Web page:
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Delvin Cree: North Dakota tribe breaks ground on oil refinery

The following story was written and reported by Delvin Cree. All content © Delvin Cree.

MAKOTI, NORTH DAKOTA -- A tribally owned refinery project costing $450 million is getting closer to development stages.

A "historical" ground breaking took place on the Fort Berthold Reservation on Wednesday. The event came at the conclusion of the Three Affiliated Tribes annual oil and gas expo in New Town.

Thunder Butte Petroleum Inc., the name of the new refinery, was originally estimated to cost $350 million. The cost went up as the project moved forward and overcame many obstacles.

Tex Hall, the chairman of the Three Affiliated Tribes, said planning for the project began in 2001. "The idea back then was to refine Canadian Tar Sands but that has been changed to Bakken oil." he said.

Hall explained "Thunder Butte" was named for one of the most sacred sites on the reservation. He said the site was chosen because of its size and proximity to a highway.

The project is being broken into four phases of construction, according to Richard Mayer, the chief executive officer of Thunder Butte Petroleum Services. He stated the refinery will provide cost savings to tribal members through fuel, propane and other fuels that will be processed at the facility.

Chairman Hall later said $40 million has been set aside for the development of the first stage of the project. The refinery could process up to 20,000 barrels of Bakken crude per day.

Fred Fox, the vice chairman of the Three Affiliated Tribes, said North Dakota produces 80,000 barrels of oil, with 20 percent coming from the reservation.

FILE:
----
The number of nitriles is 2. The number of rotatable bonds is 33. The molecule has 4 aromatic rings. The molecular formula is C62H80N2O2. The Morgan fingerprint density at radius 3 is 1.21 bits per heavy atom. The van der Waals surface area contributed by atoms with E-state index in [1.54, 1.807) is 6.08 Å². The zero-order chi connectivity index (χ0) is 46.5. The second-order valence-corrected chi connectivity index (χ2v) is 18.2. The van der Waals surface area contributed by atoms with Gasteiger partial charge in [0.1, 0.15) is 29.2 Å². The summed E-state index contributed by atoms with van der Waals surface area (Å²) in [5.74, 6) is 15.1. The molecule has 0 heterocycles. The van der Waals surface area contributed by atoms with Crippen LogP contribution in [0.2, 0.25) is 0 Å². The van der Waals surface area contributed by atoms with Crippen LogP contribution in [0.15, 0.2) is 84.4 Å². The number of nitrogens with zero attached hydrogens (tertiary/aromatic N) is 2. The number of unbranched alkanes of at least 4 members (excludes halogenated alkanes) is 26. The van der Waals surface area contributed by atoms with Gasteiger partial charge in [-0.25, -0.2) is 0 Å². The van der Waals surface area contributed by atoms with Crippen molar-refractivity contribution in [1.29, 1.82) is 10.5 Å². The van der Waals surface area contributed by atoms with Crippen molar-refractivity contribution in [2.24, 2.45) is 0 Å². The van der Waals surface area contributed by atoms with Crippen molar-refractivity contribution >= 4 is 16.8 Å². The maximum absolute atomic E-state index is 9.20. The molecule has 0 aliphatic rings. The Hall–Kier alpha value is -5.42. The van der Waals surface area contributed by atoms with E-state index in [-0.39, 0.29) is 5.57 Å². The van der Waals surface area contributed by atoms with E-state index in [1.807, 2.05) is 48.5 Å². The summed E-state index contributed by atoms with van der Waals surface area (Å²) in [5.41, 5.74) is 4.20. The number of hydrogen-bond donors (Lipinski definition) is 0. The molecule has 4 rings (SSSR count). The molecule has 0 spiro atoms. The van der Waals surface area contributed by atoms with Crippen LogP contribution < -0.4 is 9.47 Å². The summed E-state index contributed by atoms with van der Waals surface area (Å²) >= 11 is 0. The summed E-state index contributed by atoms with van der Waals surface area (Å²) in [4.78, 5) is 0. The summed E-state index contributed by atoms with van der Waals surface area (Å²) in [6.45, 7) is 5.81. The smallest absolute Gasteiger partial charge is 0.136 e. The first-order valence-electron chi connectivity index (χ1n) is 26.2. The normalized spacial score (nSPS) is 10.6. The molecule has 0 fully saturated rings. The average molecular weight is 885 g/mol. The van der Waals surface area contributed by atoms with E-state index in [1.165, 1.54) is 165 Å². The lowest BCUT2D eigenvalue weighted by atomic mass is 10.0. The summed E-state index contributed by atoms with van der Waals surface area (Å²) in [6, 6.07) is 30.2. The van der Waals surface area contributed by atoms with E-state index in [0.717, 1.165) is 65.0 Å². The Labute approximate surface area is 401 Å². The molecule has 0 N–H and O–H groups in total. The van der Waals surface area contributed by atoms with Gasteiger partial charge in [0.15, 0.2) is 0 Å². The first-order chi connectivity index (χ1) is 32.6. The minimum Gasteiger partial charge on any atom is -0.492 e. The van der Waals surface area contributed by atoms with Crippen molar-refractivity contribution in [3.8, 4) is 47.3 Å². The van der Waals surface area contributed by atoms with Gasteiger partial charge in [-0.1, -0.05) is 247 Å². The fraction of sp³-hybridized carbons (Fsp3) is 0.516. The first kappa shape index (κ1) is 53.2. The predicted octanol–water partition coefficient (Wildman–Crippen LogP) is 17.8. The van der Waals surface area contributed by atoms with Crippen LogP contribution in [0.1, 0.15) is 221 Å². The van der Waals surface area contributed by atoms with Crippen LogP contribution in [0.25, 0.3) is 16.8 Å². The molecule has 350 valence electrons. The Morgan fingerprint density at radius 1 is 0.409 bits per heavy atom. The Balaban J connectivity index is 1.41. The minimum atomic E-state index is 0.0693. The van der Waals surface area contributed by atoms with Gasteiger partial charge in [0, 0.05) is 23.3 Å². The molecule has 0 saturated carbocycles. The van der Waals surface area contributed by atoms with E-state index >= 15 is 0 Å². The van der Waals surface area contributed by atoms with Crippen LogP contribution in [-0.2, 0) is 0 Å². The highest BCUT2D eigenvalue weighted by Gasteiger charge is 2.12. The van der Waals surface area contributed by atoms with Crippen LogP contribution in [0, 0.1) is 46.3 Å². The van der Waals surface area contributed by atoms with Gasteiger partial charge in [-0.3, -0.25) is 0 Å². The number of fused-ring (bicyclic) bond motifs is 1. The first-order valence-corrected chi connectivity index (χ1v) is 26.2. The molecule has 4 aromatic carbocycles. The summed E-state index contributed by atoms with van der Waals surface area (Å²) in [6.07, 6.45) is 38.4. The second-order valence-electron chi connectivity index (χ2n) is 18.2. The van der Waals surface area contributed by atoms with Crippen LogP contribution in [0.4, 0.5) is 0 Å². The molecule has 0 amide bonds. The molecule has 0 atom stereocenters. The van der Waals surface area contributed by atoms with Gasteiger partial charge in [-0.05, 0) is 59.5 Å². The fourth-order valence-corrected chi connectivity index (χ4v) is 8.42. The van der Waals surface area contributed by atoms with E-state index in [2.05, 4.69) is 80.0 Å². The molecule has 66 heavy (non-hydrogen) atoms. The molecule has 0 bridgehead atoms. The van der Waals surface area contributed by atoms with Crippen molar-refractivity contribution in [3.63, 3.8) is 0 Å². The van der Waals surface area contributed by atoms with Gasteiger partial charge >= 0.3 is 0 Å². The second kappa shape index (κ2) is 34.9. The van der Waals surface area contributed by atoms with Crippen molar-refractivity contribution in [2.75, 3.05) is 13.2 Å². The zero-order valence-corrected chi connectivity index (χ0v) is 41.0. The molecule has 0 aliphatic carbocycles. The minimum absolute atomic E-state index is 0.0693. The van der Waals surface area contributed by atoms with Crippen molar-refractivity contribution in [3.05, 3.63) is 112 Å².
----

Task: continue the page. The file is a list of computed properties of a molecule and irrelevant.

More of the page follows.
"It makes sense to have a refinery," Fox said at the ground breaking.

Rudy Peone, the chairman of the Spokane Tribe of Washington, also spoke at the event. Peone said his tribe is developing a "nation to nation" trade relationship with the Three Affiliated Tribes.

The Spokane Tribe owns four convenient stores and wants to purchase gas from the new refinery. "It is why I'm here today," Peone said.

The refinery, located 25 miles west of New Town, will be the first new refinery to be built in the U.S. in 30 years. Construction is expected to generate 1,000 jobs, many of them from different trades.

About 200 people attended the 1-1/2 hour ground breaking and were served a meal afterwards.

A local group of peaceful protesters SOAR (Save our Aboriginal Rights) who are in opposition to the refinery project located themselves near the entrance of the refinery site.

Delvin Cree is a frequent contributor to and Indian Country Today Media Network.

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